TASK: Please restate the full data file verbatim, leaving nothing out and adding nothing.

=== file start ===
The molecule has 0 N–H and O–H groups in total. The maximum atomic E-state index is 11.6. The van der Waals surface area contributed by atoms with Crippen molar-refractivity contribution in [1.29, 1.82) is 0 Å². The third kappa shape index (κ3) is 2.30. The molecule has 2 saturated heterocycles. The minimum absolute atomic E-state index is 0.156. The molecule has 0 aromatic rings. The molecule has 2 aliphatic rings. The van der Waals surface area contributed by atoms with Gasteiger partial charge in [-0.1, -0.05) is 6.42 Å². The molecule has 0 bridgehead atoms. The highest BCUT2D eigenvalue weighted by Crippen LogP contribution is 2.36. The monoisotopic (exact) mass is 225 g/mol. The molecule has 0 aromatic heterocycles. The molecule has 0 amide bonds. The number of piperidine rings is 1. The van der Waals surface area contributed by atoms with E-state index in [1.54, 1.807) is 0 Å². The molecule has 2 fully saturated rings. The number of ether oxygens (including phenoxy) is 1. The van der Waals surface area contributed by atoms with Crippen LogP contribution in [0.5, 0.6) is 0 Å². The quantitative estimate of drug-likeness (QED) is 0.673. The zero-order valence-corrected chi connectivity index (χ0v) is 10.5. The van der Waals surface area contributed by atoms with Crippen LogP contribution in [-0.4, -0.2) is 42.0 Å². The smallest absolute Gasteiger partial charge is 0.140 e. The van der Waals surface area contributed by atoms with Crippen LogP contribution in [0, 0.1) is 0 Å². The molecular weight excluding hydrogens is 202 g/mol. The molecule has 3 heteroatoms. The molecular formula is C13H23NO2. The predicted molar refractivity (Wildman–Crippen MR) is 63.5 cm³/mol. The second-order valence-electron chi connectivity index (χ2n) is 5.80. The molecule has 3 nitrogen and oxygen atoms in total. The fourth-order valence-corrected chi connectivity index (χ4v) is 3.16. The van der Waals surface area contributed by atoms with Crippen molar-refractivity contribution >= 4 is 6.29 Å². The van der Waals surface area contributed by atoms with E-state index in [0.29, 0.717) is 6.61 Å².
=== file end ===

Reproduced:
The molecule has 0 N–H and O–H groups in total. The maximum atomic E-state index is 11.6. The van der Waals surface area contributed by atoms with Crippen molar-refractivity contribution in [1.29, 1.82) is 0 Å². The third kappa shape index (κ3) is 2.30. The molecule has 2 saturated heterocycles. The minimum absolute atomic E-state index is 0.156. The molecule has 0 aromatic rings. The molecule has 2 aliphatic rings. The van der Waals surface area contributed by atoms with Gasteiger partial charge in [-0.1, -0.05) is 6.42 Å². The molecule has 0 bridgehead atoms. The highest BCUT2D eigenvalue weighted by Crippen LogP contribution is 2.36. The monoisotopic (exact) mass is 225 g/mol. The molecule has 0 aromatic heterocycles. The molecule has 0 amide bonds. The number of piperidine rings is 1. The van der Waals surface area contributed by atoms with E-state index in [1.54, 1.807) is 0 Å². The molecule has 2 fully saturated rings. The number of ether oxygens (including phenoxy) is 1. The van der Waals surface area contributed by atoms with Crippen LogP contribution in [0.5, 0.6) is 0 Å². The quantitative estimate of drug-likeness (QED) is 0.673. The zero-order valence-corrected chi connectivity index (χ0v) is 10.5. The van der Waals surface area contributed by atoms with Crippen LogP contribution in [-0.4, -0.2) is 42.0 Å². The smallest absolute Gasteiger partial charge is 0.140 e. The van der Waals surface area contributed by atoms with Crippen LogP contribution in [0, 0.1) is 0 Å². The molecular weight excluding hydrogens is 202 g/mol. The molecule has 3 heteroatoms. The molecular formula is C13H23NO2. The predicted molar refractivity (Wildman–Crippen MR) is 63.5 cm³/mol. The second-order valence-electron chi connectivity index (χ2n) is 5.80. The molecule has 3 nitrogen and oxygen atoms in total. The fourth-order valence-corrected chi connectivity index (χ4v) is 3.16. The van der Waals surface area contributed by atoms with Crippen molar-refractivity contribution >= 4 is 6.29 Å². The van der Waals surface area contributed by atoms with E-state index in [0.29, 0.717) is 6.61 Å².